A film still from R&H Goes Pop! (Photo courtesy of The Rodgers & Hammerstein Organization.)
By Cleo Aukland
“Oh, What A Beautiful Mornin’” from Rodgers & Hammerstein’s seminal Broadway classic Oklahoma! is one of the most iconic opening numbers to any musical. But do the clouds roll in when it’s reimagined for a new generation?
Jack Viertel wrote in his book The Secret Life of the American Musical, “…[the song] contains all the hallmarks of a great opening number, distilled down to their essence and appropriately formed for a rural ‘folk’ setting.”
The song is simultaneously a scene and mood-setter, an amalgam of physical descriptions (“There’s a bright golden haze on the meadow [x2] / The corn is as high as an elephant’s eye / An’ it looks like its climbin’ clear up to the sky”) and poetic contemplations (“All the sounds of the earth are like music”), sung by an enigmatic, energetic cowhand. It’s an invitation to appreciate the pure beauty of the setting, to see the farm in the eyes of its resident.
Jeremy Jordan’s (American Son, The Last Five Years) recording, part of a new series called R&H Goes Pop! from the Rodgers & Hammerstein Organization, lacks the genteel simplicity and charm of the original. Jordan and Benjamin Rauhala’s arrangements deliver opening piano strands that are slow and somber. It’s in the vein of Sara Bareilles or “Beautiful City” from the 2012 revival of Godspell, offering mood-setting chords matched with an equally quiet and contemplative Jordan.
Perched on the rocks by the red lighthouse in Washington Heights, Jordan sings, reserved; the pop adaptation of the song takes liberties with the melodic line, and instead of the notes ascending, the melody swerves down and veers off the original key for a more moody, angsty feel. It’s an odd musical choice: the somber beginning doesn’t quite match the carefree optimism and happiness of the lyrics and lessens the link between the adaptation and the original. When Jordan eventually perks up, standing and climbing the lighthouse at one point while the music swells in a country/folk direction, it seems more fitting.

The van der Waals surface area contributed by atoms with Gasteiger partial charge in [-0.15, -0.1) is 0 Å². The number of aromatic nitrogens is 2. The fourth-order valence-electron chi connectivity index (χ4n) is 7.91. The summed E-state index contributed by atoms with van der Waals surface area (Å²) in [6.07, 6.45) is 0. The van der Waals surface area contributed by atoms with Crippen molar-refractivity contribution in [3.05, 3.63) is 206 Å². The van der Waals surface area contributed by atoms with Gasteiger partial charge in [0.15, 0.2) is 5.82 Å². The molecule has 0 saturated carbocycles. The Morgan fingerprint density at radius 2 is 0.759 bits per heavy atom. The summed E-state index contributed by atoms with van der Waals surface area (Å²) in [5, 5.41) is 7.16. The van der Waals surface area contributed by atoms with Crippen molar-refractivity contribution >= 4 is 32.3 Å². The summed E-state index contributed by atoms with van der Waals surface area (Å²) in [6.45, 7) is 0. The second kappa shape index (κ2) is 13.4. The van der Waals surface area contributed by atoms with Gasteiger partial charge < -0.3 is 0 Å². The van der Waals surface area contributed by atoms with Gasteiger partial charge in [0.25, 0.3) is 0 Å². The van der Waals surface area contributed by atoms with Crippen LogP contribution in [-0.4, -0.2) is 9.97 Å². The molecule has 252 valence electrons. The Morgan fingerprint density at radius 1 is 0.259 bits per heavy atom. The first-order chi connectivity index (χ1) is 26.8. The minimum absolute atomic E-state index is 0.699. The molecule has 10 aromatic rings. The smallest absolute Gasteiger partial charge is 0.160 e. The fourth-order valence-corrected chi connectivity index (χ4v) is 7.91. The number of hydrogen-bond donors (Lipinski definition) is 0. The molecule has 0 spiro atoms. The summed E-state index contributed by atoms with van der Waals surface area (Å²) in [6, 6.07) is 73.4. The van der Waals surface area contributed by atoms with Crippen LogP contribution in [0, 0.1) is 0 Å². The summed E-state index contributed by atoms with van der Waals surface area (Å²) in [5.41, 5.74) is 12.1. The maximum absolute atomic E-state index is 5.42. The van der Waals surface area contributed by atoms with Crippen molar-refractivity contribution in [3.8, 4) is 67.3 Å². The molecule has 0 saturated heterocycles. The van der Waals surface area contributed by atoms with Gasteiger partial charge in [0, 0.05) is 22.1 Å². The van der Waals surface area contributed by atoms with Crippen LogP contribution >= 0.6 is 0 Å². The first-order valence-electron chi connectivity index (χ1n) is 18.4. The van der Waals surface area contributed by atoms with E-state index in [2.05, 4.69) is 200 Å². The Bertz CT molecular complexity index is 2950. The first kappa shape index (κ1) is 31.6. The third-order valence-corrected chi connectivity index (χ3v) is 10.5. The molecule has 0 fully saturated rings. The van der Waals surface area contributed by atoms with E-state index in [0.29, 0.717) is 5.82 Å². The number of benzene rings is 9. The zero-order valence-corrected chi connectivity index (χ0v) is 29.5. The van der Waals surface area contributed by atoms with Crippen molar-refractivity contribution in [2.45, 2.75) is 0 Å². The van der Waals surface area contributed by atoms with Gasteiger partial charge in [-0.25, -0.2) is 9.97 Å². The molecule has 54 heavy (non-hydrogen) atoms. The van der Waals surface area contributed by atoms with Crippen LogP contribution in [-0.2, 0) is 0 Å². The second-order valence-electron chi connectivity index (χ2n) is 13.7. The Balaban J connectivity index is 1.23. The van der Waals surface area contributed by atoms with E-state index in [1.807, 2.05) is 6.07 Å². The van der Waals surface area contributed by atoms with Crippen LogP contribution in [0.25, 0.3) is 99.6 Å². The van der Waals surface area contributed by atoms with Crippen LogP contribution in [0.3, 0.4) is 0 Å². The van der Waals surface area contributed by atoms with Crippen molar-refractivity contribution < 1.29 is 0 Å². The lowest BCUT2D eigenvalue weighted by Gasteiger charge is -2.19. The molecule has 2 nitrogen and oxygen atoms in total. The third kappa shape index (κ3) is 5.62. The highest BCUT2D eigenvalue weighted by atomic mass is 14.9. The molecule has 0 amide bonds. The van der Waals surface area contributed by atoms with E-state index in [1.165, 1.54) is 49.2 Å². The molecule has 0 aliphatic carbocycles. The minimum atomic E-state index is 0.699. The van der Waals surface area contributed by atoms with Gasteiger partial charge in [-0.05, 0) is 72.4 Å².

I’m okay with adapting the classic Rodgers and Hammerstein canon; as a lifelong lover and listener of the duo’s work with a soft spot for the scores of Oklahoma! and Carousel, and I’m happy to see their beauty reach new generations and remain relevant and appreciated through the years. I know many people who have never heard these songs, and the only way they would might be through pop adaptations. I wonder what listeners might think of Jordan’s song if they’d never heard the original. Does it fall into the category of a forgettable country song or does the original’s spark and beauty shine through?
While I support updating and reworking classic material, (theater fans are in eager anticipation to see what Ivo van How and Anne Teresa De Keersmaeker do with West Side Story), I feel that it should be done in a way that blends the original and new more seamlessly, rather than burying the bones of the original. This arrangement feels like a completely different song that happens to use the original’s lyrics, making it difficult to attribute to the Rodgers & Hammerstein canon.
The video also offers an unclear juxtaposition to the original. At its start, Jordan is sitting on rocks at the edge of the Hudson River, looking down at his iPhone for a few moments before shutting it off and gazing thoughtfully in the distance. Has he seen something on his phone that has prompted the song? A new acting gig? A text from a romantic interest? What has made him decide that this morning is worthwhile? Natural splendor was enough to inspire the original, and that beautiful simplicity feels lost.
Rodgers & Hammerstein’s Oklahoma! is coming back to Broadway this spring. The critically acclaimed production from St. Anne’s Warehouse will move to the Circle in the Square, starring Rebecca Naomi Jones as Laurey and Damon Daunno as our favorite early bird cowhand, Curly.
As for R&H Goes Pop!, I’m curious to see what the next mornin’ brings.
Cleo Aukland is a New York City-based writer with a focus on theater. Read more of her work here.